Sellivan sat at his workstation and activated each of the three displays that spanned the desk. The Matilda’s rudimentary computers all routed into Sellivan’s cabin, giving him access to the ship’s systems as well as everything else that had been added or replaced by the ship’s various owners. The display screen to the left showed the same readouts as the navigation console on the command bridge. The center display was Sellivan’s own computer, the one he used to perform the tasks the Matilda’s systems were not equipped to handle. Decker had discussed retrofitting the entire ship with a modern system backbone, but as with every intended upgrade, time was long and money was short. For the time-being, Sellivan was the human interface between old and new.
On the display on the right of his personal terminal was something else entirely. Sellivan called it the ‘Brain’. It was connected to a military-grade, mobile processing core mounted in a nondescript metal case just under the desk. He had salvaged it during a job where the Matilda crew had been asked to pick up high-value wreckage after a corporate feud had turned into a small regional war over some Fringe planet Sellivan couldn’t remember. When boardroom tactics had failed, the corporations had taken to space with their private fleets of military-grade vessels to fight it out in orbit.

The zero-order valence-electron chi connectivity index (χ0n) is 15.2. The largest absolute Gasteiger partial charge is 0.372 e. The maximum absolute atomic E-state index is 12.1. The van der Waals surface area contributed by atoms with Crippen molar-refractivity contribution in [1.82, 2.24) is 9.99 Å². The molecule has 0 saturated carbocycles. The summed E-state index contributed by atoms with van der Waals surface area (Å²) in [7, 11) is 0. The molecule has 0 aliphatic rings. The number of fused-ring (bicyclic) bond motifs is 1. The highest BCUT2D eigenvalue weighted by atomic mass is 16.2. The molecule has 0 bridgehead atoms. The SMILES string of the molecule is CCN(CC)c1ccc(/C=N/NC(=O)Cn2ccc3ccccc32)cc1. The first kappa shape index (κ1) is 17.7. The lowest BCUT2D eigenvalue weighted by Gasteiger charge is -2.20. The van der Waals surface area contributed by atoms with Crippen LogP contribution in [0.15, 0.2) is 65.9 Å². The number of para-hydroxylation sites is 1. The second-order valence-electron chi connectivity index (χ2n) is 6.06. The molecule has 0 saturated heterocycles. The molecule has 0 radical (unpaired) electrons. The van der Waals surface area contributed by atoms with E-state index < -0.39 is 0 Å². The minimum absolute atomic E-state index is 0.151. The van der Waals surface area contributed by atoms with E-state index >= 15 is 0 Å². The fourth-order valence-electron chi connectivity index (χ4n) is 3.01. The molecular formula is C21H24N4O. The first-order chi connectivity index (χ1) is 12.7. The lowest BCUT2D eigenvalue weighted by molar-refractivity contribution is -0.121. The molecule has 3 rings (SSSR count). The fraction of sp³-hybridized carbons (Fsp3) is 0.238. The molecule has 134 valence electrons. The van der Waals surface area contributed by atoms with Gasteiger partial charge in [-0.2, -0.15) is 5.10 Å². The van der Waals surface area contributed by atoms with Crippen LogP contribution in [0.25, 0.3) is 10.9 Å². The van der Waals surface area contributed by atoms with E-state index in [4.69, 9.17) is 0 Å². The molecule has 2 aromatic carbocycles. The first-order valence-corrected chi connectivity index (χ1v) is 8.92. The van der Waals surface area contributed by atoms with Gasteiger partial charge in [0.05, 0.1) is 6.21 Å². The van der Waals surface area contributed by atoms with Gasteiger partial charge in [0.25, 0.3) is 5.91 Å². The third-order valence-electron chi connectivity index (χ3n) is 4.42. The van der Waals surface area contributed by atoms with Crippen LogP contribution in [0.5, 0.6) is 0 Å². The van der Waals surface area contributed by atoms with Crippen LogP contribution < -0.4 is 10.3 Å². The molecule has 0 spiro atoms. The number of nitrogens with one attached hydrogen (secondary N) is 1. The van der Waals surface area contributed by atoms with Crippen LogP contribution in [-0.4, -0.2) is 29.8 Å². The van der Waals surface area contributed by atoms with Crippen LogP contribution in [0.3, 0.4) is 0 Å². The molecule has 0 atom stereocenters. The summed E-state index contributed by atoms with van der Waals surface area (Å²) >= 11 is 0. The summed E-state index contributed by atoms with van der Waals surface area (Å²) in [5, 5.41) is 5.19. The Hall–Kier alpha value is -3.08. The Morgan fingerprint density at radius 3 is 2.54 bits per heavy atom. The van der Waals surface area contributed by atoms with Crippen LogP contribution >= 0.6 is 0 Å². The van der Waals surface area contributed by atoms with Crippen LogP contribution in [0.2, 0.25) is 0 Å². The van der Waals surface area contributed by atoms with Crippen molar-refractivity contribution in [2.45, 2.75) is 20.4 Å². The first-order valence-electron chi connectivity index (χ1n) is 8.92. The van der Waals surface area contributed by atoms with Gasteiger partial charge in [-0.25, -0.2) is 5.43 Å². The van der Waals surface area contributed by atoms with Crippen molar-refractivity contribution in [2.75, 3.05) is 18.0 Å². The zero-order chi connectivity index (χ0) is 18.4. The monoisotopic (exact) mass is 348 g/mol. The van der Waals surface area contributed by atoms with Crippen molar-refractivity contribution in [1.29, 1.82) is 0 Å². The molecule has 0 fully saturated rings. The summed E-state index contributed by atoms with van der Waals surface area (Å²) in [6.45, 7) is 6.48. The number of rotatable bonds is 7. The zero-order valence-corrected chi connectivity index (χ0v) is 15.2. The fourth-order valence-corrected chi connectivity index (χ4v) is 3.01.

Among the haul had been the Brain, the processing unit from a corporate warship that had been shredded to scrap during the battle. The rest of the ship’s systems had been destroyed beyond use, but the processing core was intact, and such a find seemed too valuable to simply give back to the same corporations who had let it nearly be destroyed. So, using his own personal funds, Sellivan purchased the salvage rights to what everyone else had presumed was a head-sized piece of space junk and added it to his modest complement of technology aboard the Matilda. The fact that he left out that this piece of space junk was still operable was an omission he forgave himself for, and hoped the Creator would too.